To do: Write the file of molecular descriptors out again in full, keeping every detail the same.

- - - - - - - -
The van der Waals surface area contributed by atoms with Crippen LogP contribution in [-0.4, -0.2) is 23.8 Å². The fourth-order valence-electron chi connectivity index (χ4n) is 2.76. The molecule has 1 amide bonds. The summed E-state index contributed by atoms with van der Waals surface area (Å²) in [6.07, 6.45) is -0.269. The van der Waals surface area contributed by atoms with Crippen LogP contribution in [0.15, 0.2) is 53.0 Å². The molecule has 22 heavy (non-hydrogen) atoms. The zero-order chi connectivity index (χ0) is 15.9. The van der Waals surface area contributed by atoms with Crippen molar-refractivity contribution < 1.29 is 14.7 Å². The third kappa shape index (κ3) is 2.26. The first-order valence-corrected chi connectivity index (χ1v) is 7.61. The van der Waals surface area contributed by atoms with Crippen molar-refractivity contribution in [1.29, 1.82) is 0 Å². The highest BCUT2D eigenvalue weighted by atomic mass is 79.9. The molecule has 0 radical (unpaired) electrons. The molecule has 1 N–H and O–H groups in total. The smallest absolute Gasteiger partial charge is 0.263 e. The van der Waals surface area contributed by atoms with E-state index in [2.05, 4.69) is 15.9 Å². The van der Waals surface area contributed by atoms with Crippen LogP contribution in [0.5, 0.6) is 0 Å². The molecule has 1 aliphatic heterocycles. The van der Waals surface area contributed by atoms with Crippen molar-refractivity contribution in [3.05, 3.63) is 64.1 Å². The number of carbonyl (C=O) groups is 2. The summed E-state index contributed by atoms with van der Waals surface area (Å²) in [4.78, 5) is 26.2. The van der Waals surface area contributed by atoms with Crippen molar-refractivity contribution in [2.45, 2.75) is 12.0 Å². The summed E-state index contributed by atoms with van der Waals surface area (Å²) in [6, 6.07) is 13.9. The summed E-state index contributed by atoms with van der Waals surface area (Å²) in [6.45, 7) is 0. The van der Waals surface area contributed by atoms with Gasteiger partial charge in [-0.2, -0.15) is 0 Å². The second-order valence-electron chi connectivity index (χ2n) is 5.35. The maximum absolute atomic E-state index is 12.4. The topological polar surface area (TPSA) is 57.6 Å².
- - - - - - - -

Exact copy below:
The van der Waals surface area contributed by atoms with Crippen LogP contribution in [-0.4, -0.2) is 23.8 Å². The fourth-order valence-electron chi connectivity index (χ4n) is 2.76. The molecule has 1 amide bonds. The summed E-state index contributed by atoms with van der Waals surface area (Å²) in [6.07, 6.45) is -0.269. The van der Waals surface area contributed by atoms with Crippen LogP contribution in [0.15, 0.2) is 53.0 Å². The molecule has 22 heavy (non-hydrogen) atoms. The zero-order chi connectivity index (χ0) is 15.9. The van der Waals surface area contributed by atoms with Crippen molar-refractivity contribution < 1.29 is 14.7 Å². The third kappa shape index (κ3) is 2.26. The first-order valence-corrected chi connectivity index (χ1v) is 7.61. The van der Waals surface area contributed by atoms with Crippen molar-refractivity contribution in [1.29, 1.82) is 0 Å². The highest BCUT2D eigenvalue weighted by atomic mass is 79.9. The molecule has 0 radical (unpaired) electrons. The molecule has 1 N–H and O–H groups in total. The smallest absolute Gasteiger partial charge is 0.263 e. The van der Waals surface area contributed by atoms with E-state index in [2.05, 4.69) is 15.9 Å². The van der Waals surface area contributed by atoms with Crippen LogP contribution in [0.5, 0.6) is 0 Å². The molecule has 1 aliphatic heterocycles. The van der Waals surface area contributed by atoms with Crippen molar-refractivity contribution in [3.05, 3.63) is 64.1 Å². The number of carbonyl (C=O) groups is 2. The summed E-state index contributed by atoms with van der Waals surface area (Å²) in [4.78, 5) is 26.2. The van der Waals surface area contributed by atoms with Crippen molar-refractivity contribution in [2.45, 2.75) is 12.0 Å². The summed E-state index contributed by atoms with van der Waals surface area (Å²) in [6, 6.07) is 13.9. The summed E-state index contributed by atoms with van der Waals surface area (Å²) in [6.45, 7) is 0. The van der Waals surface area contributed by atoms with Gasteiger partial charge in [-0.2, -0.15) is 0 Å². The second-order valence-electron chi connectivity index (χ2n) is 5.35. The maximum absolute atomic E-state index is 12.4. The topological polar surface area (TPSA) is 57.6 Å².